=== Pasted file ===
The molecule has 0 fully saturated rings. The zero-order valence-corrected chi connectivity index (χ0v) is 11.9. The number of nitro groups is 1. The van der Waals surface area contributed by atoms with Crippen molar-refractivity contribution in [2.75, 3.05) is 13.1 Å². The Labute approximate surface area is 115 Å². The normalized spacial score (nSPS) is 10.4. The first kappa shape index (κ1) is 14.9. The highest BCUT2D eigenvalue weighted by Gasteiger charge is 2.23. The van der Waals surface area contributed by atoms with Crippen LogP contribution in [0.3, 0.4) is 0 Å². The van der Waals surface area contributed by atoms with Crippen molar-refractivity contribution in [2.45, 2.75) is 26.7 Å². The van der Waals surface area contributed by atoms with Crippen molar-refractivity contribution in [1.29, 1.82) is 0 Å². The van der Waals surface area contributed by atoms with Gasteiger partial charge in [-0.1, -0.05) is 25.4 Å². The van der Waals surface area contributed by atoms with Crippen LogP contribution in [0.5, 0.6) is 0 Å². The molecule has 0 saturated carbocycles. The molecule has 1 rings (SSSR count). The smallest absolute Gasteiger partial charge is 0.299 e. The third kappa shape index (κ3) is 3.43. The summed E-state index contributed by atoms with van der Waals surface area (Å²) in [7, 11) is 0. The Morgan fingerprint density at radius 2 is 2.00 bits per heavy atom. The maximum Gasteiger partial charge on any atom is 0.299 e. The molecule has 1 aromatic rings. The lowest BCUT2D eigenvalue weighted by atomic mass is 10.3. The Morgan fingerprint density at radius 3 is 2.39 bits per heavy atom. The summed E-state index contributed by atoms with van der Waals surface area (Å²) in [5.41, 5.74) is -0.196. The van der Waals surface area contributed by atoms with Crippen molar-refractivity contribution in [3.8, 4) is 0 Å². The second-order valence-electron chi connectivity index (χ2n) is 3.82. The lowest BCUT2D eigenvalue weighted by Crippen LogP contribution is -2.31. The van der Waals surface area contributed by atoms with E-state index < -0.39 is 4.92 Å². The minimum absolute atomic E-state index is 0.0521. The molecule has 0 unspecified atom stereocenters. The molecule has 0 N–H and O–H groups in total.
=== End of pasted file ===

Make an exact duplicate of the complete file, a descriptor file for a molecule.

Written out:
The molecule has 0 fully saturated rings. The zero-order valence-corrected chi connectivity index (χ0v) is 11.9. The number of nitro groups is 1. The van der Waals surface area contributed by atoms with Crippen molar-refractivity contribution in [2.75, 3.05) is 13.1 Å². The Labute approximate surface area is 115 Å². The normalized spacial score (nSPS) is 10.4. The first kappa shape index (κ1) is 14.9. The highest BCUT2D eigenvalue weighted by Gasteiger charge is 2.23. The van der Waals surface area contributed by atoms with Crippen LogP contribution in [0.3, 0.4) is 0 Å². The van der Waals surface area contributed by atoms with Crippen molar-refractivity contribution in [2.45, 2.75) is 26.7 Å². The van der Waals surface area contributed by atoms with Crippen molar-refractivity contribution in [1.29, 1.82) is 0 Å². The van der Waals surface area contributed by atoms with Gasteiger partial charge in [-0.1, -0.05) is 25.4 Å². The van der Waals surface area contributed by atoms with Crippen LogP contribution in [0.5, 0.6) is 0 Å². The molecule has 0 saturated carbocycles. The molecule has 1 rings (SSSR count). The smallest absolute Gasteiger partial charge is 0.299 e. The third kappa shape index (κ3) is 3.43. The summed E-state index contributed by atoms with van der Waals surface area (Å²) in [7, 11) is 0. The Morgan fingerprint density at radius 2 is 2.00 bits per heavy atom. The maximum Gasteiger partial charge on any atom is 0.299 e. The molecule has 1 aromatic rings. The lowest BCUT2D eigenvalue weighted by atomic mass is 10.3. The Morgan fingerprint density at radius 3 is 2.39 bits per heavy atom. The summed E-state index contributed by atoms with van der Waals surface area (Å²) in [5.41, 5.74) is -0.196. The van der Waals surface area contributed by atoms with Crippen molar-refractivity contribution in [3.8, 4) is 0 Å². The second-order valence-electron chi connectivity index (χ2n) is 3.82. The lowest BCUT2D eigenvalue weighted by Crippen LogP contribution is -2.31. The van der Waals surface area contributed by atoms with E-state index < -0.39 is 4.92 Å². The minimum absolute atomic E-state index is 0.0521. The molecule has 0 unspecified atom stereocenters. The molecule has 0 N–H and O–H groups in total.